For the past few years, I have been enjoying the luxury of not having to make the trip to the office to submit my weekly offering. I have been developing my columns and submitting them through e-mail. From time to time I will get a call from my boss with a suggestion or a question about my work. All in all, my recliner has occupied a large part of my life.

For quite awhile, I’ve gotten calls asking if I would share my experiences with a group of people interested in the life of Sam Lacy. He was my Pop, my friend and my mentor and sharing the things I learned and witnessed was something I found pleasurable. As Father Time got a firm grip on me, these invitations became a lot less pleasurable. 

The answer to this was to apologetically say no. This gave my wife a great amount of pleasure because, as my sidekick and driver, she came to the conclusion that since I wasn’t getting paid, the inconvenience was hardly worthwhile.

I would respond when there were kids involved, but for the most part I was enjoying my newfound freedom and my chair.

A few months ago my phone rang. A voice said, “Tim, hi, this is Camay.” Camay being Camay Murphy, a part of the family that owns this publication, daughter of the popular 40’s band leader, Cab Calloway, and a friend.  She is someone who wouldn’t bother you unless there was a need or a mission involved. This time it was both. She wanted me to speak to a group about Sam’s experiences with the Negro Leagues. I was there with Sam most of the time, and I had some great stories I could share with this group. Piece of cake. I asked her to call me with the details closer to the date, and she could count on me.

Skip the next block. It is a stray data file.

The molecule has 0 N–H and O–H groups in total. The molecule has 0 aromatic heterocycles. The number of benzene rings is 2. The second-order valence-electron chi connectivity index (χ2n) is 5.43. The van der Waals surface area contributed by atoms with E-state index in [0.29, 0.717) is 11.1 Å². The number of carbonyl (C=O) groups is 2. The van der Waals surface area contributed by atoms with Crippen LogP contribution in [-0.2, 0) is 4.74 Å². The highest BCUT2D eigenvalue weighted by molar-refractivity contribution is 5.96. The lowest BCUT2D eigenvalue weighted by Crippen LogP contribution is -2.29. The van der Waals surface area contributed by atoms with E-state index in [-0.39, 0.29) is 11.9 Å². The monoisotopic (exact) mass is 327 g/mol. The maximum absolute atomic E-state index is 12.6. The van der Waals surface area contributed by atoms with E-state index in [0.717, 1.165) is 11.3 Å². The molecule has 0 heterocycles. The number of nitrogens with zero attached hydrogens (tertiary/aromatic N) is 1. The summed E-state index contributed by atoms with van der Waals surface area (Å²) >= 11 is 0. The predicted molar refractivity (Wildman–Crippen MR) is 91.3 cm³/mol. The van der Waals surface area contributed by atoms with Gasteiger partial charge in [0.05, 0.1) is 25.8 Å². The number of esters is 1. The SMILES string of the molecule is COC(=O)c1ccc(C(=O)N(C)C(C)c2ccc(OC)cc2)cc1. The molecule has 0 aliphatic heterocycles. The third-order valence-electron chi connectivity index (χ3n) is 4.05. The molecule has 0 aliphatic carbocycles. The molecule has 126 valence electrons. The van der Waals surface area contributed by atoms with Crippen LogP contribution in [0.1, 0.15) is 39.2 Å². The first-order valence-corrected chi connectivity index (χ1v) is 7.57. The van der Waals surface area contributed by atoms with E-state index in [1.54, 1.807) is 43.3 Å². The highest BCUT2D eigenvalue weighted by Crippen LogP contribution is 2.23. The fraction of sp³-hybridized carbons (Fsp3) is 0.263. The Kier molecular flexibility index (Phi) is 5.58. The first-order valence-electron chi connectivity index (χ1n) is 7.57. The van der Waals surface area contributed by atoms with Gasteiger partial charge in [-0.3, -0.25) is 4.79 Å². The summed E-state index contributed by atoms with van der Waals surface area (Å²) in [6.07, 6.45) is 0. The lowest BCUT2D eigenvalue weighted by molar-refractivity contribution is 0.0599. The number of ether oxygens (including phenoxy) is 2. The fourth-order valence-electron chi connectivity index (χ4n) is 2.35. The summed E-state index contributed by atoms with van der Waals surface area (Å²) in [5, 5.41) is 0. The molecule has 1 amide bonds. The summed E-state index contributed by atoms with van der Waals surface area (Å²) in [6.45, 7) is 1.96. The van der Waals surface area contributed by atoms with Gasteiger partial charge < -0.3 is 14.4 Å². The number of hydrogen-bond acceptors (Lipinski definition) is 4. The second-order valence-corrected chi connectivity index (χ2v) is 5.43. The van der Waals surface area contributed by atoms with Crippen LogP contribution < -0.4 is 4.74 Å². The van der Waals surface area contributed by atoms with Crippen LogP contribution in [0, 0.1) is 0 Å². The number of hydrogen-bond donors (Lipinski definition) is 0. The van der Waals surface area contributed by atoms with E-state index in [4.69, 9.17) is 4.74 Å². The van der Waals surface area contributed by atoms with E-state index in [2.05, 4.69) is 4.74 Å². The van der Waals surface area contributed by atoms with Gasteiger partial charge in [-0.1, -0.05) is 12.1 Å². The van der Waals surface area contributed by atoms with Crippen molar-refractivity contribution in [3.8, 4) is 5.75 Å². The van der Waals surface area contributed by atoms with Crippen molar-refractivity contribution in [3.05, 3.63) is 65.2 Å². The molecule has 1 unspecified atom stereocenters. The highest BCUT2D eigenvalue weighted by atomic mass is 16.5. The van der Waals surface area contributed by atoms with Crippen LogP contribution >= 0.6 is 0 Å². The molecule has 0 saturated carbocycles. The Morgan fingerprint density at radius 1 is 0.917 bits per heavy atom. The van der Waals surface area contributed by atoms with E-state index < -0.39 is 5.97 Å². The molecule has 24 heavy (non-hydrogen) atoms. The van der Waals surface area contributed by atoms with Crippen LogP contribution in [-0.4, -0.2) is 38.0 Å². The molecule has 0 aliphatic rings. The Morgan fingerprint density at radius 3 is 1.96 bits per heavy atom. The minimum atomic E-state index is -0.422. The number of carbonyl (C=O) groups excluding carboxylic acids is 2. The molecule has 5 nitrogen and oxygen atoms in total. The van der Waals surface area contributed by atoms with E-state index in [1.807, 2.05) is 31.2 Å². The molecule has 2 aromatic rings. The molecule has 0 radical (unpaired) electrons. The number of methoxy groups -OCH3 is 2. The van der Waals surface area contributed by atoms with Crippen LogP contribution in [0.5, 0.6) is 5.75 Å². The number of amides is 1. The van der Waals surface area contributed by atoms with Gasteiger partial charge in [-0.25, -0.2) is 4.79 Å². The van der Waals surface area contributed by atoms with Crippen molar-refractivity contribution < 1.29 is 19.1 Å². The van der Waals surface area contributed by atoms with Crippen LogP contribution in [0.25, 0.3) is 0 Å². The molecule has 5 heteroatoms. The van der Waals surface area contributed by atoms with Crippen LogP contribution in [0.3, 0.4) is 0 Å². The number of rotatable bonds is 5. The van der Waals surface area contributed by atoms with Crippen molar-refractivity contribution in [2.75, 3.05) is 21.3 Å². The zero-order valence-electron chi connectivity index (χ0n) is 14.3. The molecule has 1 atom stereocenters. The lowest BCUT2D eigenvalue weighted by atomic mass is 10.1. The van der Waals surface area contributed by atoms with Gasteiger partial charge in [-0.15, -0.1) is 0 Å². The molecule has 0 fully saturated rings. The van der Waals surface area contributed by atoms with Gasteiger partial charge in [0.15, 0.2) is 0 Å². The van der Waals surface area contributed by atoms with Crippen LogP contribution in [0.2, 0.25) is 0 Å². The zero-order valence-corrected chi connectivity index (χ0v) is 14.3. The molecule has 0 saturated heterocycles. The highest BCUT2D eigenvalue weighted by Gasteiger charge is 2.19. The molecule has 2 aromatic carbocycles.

When I received my reminder call, I was told that this was a fundraiser for a group dedicated to keeping alive the legacy of Negro League player Ernest Burke, and it was being held in Havre de Grace, Md.. Mrs. L wasn’t happy about a trip to Havre de Grace, but she didn’t complain.

I was dealing with a different problem. I had compiled a list of anecdotes about players like “Satchel” Paige, who it was said could throw a strike over a matchbook. There was also “Cool Papa” Bell, who was so fast he walked into his hotel room, turned out the light and was in bed before the room got dark.  These anecdotes were now just scribbles on a piece of paper. These people wanted to know the story of Ernest Burke and to know Sam’s story a little better.  

My research showed that Burke’s legacy was built around the fact that he was from the small town of Havre de Grace, and never claimed to be from the big city, which in this case was Baltimore. Fortunately I knew Sam’s story from years of listening and participating in some of his accolades. This was a walk in the park because his life story was strewn with years of strife and humor, and the crowd seemed to enjoy my rendition. Mrs. L enjoyed herself, which was obvious when she broke discipline and went back for seconds.

I am happy to say this was an enjoyable experience and my recliner didn’t miss me. Camay can call on me anytime.

Tim Lacy

Special to the AFRO